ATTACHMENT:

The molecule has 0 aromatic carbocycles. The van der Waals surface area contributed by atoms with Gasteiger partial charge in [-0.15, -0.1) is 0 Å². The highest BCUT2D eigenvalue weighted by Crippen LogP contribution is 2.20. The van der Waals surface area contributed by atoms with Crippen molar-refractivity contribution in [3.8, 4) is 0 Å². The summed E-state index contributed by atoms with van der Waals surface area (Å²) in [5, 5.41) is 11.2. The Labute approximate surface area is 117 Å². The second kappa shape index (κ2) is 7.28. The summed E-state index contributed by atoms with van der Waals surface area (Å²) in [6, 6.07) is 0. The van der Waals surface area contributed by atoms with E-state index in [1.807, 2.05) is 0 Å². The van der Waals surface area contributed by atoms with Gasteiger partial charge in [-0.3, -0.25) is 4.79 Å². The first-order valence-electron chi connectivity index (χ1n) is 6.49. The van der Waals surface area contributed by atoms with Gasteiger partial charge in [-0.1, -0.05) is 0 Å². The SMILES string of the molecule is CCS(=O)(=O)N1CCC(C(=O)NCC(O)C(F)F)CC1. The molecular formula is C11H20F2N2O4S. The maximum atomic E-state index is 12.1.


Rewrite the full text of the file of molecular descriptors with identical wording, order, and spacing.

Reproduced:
The molecule has 0 aromatic carbocycles. The van der Waals surface area contributed by atoms with Gasteiger partial charge in [-0.15, -0.1) is 0 Å². The highest BCUT2D eigenvalue weighted by Crippen LogP contribution is 2.20. The van der Waals surface area contributed by atoms with Crippen molar-refractivity contribution in [3.8, 4) is 0 Å². The summed E-state index contributed by atoms with van der Waals surface area (Å²) in [5, 5.41) is 11.2. The Labute approximate surface area is 117 Å². The second kappa shape index (κ2) is 7.28. The summed E-state index contributed by atoms with van der Waals surface area (Å²) in [6, 6.07) is 0. The van der Waals surface area contributed by atoms with E-state index in [1.807, 2.05) is 0 Å². The van der Waals surface area contributed by atoms with Gasteiger partial charge in [-0.3, -0.25) is 4.79 Å². The first-order valence-electron chi connectivity index (χ1n) is 6.49. The van der Waals surface area contributed by atoms with Gasteiger partial charge in [-0.1, -0.05) is 0 Å². The SMILES string of the molecule is CCS(=O)(=O)N1CCC(C(=O)NCC(O)C(F)F)CC1. The molecular formula is C11H20F2N2O4S. The maximum atomic E-state index is 12.1.